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|Icarus in flight|
The magical ability to fly was often attributed to the Gods in Greek Mythology and legends. Oriental and Western folklore also abound with stories of magic carpets, witches on broomsticks, and other forms of movement through the air.
The best known Greek legend on the subject of flight is that of Daedalus, the engineer who built the labyrinth on the island of Crete in which the Minotaur lived. With his son, Icarus, he was imprisioned by King Minos, but the captives escaped by making themselves wings of wax and feathers. With these Daedalus flew successfully all the way to Naples, but Icarus, excited by the thrill of the new experience of flying, let his youthful exuberance deafen him to his father's warning and flew too near to the sun, which melted the wax and sent the boy crashing to his death in the sea below.
|Man in the Moon|
A tale was written in 1638 entitled The Man in the Moon. The hero supposedly trained a flock of geese to fly him to the moon. Birds and later on fish, inspired man to explore the principles of flight and movements through the air. This is an example of how flight was explored in early literature.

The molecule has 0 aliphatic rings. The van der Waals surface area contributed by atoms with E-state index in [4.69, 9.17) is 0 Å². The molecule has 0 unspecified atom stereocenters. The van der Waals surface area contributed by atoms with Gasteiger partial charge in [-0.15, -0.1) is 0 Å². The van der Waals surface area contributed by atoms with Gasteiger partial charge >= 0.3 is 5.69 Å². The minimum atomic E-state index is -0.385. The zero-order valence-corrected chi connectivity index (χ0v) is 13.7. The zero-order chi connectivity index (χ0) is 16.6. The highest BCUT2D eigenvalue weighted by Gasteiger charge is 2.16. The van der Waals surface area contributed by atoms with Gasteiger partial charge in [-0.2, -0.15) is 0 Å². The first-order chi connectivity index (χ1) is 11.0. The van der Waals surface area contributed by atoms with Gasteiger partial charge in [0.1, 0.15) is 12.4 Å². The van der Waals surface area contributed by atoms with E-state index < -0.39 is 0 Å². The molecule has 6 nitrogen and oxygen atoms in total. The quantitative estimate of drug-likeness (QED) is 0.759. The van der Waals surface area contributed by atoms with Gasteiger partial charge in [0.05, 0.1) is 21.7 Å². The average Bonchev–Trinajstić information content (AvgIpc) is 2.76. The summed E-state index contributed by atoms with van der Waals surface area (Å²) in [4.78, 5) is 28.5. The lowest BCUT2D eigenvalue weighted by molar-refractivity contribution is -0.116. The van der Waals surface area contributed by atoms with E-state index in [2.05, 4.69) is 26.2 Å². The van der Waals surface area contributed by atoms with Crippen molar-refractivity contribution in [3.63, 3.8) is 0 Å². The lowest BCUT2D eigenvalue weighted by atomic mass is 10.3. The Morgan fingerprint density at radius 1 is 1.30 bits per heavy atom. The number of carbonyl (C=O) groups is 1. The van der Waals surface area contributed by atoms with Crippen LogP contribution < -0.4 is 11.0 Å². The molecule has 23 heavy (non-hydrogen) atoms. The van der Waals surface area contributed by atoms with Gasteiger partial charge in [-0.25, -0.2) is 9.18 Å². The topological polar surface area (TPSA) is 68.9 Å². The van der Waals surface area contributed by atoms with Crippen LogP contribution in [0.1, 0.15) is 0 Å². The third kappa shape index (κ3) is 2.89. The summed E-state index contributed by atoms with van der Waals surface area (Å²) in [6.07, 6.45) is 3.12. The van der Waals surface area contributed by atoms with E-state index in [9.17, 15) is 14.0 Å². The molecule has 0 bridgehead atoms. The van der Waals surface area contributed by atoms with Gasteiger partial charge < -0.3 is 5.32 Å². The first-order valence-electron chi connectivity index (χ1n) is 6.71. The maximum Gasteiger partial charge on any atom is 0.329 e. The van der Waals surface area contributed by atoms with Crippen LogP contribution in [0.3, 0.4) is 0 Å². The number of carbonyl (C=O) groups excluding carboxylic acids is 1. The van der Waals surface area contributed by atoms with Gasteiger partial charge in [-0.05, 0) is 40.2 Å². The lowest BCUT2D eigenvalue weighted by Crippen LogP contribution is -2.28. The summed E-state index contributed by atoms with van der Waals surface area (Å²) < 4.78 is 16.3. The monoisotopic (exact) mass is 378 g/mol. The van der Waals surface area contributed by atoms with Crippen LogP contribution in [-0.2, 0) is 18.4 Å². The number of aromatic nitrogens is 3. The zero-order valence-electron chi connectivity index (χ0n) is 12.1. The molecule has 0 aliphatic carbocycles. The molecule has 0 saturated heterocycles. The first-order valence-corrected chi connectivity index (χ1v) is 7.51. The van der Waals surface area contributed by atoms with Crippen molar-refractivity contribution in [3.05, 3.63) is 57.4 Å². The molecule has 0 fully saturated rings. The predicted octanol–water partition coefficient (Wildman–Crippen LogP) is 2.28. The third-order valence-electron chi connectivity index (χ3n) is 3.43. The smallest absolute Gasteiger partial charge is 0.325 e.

|Leonardi Da Vinci||Da Vinci's design for a wing, c. 1488||Da Vinci helicopter prototype|
One early attempt to construct a flying machine was made by Leonardo da Vinci. It was a flapping wing aircraft, powered by the human body. It was called an ornithopter. The term ornithopter derives its name from the idea of the flapping wings of a bird and was designed around 1500.
|Francesco de Lana-Terzi's lighter-than-air-craft|
The first serious project for a lighter-than-air aircraft was proposed by Francesco de Lana-Terzi in 1670. It was intended that this aircraft be lifted by four thin copper spheres from which all the air had been extracted.
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Updated: 12 Mar 2004